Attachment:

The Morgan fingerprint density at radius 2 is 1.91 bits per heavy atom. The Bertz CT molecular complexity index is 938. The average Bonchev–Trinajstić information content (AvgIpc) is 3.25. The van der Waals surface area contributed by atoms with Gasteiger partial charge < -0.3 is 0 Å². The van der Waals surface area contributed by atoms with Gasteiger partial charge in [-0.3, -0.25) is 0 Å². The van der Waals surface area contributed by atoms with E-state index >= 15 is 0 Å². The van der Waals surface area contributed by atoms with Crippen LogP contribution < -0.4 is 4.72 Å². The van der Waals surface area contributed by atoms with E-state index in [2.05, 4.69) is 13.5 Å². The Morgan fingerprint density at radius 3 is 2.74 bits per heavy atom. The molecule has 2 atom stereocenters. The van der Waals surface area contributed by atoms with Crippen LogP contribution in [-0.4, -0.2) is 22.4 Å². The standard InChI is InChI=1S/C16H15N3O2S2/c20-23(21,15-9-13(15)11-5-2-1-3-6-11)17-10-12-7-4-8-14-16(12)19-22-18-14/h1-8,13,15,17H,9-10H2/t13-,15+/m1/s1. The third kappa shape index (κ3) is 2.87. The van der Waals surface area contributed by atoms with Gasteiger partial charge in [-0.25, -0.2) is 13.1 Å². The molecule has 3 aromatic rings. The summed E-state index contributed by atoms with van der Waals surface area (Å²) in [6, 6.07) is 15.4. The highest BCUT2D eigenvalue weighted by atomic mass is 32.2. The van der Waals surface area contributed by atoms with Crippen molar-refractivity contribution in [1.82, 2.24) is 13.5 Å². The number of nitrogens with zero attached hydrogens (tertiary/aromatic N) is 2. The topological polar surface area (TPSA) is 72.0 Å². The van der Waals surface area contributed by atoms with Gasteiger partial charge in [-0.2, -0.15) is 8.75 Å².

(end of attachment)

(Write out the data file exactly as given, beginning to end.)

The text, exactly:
The Morgan fingerprint density at radius 2 is 1.91 bits per heavy atom. The Bertz CT molecular complexity index is 938. The average Bonchev–Trinajstić information content (AvgIpc) is 3.25. The van der Waals surface area contributed by atoms with Gasteiger partial charge < -0.3 is 0 Å². The van der Waals surface area contributed by atoms with Gasteiger partial charge in [-0.3, -0.25) is 0 Å². The van der Waals surface area contributed by atoms with E-state index >= 15 is 0 Å². The van der Waals surface area contributed by atoms with Crippen LogP contribution < -0.4 is 4.72 Å². The van der Waals surface area contributed by atoms with E-state index in [2.05, 4.69) is 13.5 Å². The Morgan fingerprint density at radius 3 is 2.74 bits per heavy atom. The molecule has 2 atom stereocenters. The van der Waals surface area contributed by atoms with Crippen LogP contribution in [-0.4, -0.2) is 22.4 Å². The standard InChI is InChI=1S/C16H15N3O2S2/c20-23(21,15-9-13(15)11-5-2-1-3-6-11)17-10-12-7-4-8-14-16(12)19-22-18-14/h1-8,13,15,17H,9-10H2/t13-,15+/m1/s1. The third kappa shape index (κ3) is 2.87. The van der Waals surface area contributed by atoms with Gasteiger partial charge in [-0.25, -0.2) is 13.1 Å². The molecule has 3 aromatic rings. The summed E-state index contributed by atoms with van der Waals surface area (Å²) in [6, 6.07) is 15.4. The highest BCUT2D eigenvalue weighted by atomic mass is 32.2. The van der Waals surface area contributed by atoms with Crippen molar-refractivity contribution in [1.82, 2.24) is 13.5 Å². The number of nitrogens with zero attached hydrogens (tertiary/aromatic N) is 2. The topological polar surface area (TPSA) is 72.0 Å². The van der Waals surface area contributed by atoms with Gasteiger partial charge in [-0.2, -0.15) is 8.75 Å².